method" (Freire, 2000, p. 17). Further, he pinpoints that those educators "refuse to
link experiences to the politics of culture and critical democracy" and confine the
dialogical praxis into "a form of middle-class narcissism" to find "a group-therapy
space for their grievances" and secure "a safe pedagogical zone to deal with his or
her class guilt" (Freire, 2000, p. 17). Having discussed various critiques and
misinterpretations on the Freirean approach, the following section summarizes the
paper taking account of what has been examined yet in the paper.
Conclusion: Despite the attempts that have been made to understand the Freirean
approach of education in this concise discussion, Freire's philosophical and
methodological concerns are multi-paradigmatic, and demands one to think much
more democratically and rationally. It should also be noted that the Freirean
approach is not a panacea for all pedagogical issues that appear in developmental
contexts since there is no one-size-fits-all solution to any given scenario or problem.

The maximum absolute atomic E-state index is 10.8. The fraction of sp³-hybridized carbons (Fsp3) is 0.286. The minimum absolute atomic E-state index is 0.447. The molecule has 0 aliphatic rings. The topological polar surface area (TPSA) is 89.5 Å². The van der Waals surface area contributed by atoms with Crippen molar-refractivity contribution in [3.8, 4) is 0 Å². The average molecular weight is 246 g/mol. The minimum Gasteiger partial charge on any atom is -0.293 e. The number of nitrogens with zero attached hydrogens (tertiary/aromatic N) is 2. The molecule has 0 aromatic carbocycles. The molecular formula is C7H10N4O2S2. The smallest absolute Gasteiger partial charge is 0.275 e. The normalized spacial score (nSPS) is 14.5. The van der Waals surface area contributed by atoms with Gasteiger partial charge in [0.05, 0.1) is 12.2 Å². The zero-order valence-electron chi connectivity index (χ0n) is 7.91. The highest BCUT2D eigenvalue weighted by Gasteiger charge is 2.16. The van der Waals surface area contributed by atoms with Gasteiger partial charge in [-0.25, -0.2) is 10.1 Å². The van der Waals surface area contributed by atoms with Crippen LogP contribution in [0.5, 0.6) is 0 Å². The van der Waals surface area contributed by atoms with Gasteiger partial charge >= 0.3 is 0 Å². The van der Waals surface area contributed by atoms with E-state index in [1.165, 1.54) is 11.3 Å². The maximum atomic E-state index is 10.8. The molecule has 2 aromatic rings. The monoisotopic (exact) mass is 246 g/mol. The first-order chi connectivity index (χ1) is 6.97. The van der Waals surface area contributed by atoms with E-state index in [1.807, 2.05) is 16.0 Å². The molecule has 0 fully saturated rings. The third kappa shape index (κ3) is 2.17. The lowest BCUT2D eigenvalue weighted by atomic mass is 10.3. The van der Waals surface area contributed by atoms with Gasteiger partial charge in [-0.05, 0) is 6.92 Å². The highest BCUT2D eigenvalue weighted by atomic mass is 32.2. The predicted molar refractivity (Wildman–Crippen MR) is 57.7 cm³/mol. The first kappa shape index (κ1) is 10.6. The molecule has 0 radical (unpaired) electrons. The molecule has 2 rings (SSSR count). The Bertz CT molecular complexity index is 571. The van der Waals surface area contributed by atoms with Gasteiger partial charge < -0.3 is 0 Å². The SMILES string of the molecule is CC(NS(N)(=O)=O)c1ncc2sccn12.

And, we must be wary not to believe that education can revolutionize the world on its
own (as Freire repeatedly warned), we must also be careful not to assume that
nothing worthwhile can be accomplished via our educational efforts.
In the above sections, we observed that the educational approach
foregrounded by Freire and the philosophical groundings that underpin it,
necessitate a critical inquiry from the position of the educator, and requires one to
reject the mechanics of "banking education", thereby reinventing oneself from
"doxas" to "logos" (Freire, 2000, p. 81) together with the oppressed for creating an
enabling environment for their empowerment. We also saw how the educators
deploy Freirean techniques, in the form of falsified humanitarianism, whether to
serve their religious or political interests.
This, in turn, invites a few remaining concerns on the relevancy and
usefulness of Freire's ideas in the present-day world. Freire, undoubtedly,
like other great thinkers have been misunderstood and misused throughout
history, yet his ideas of authentic humanism, conscientization, dialogue and
praxis are still relevant and cannot be discarded in the field of education.
However, his works are less incorporated in the formal education system be
it school or university level curricula across the globe embracing the fallacy
that his works are cumbersome to understand (Baral, 2011; Freire, 2000).
Freire's contribution in the field of education is immense, as we
discussed above, however, his notable contribution is to demystify the
processes through which one can transform the regulated realities becoming
the subject of such transformation. In fact, Freire's ideas can be employed in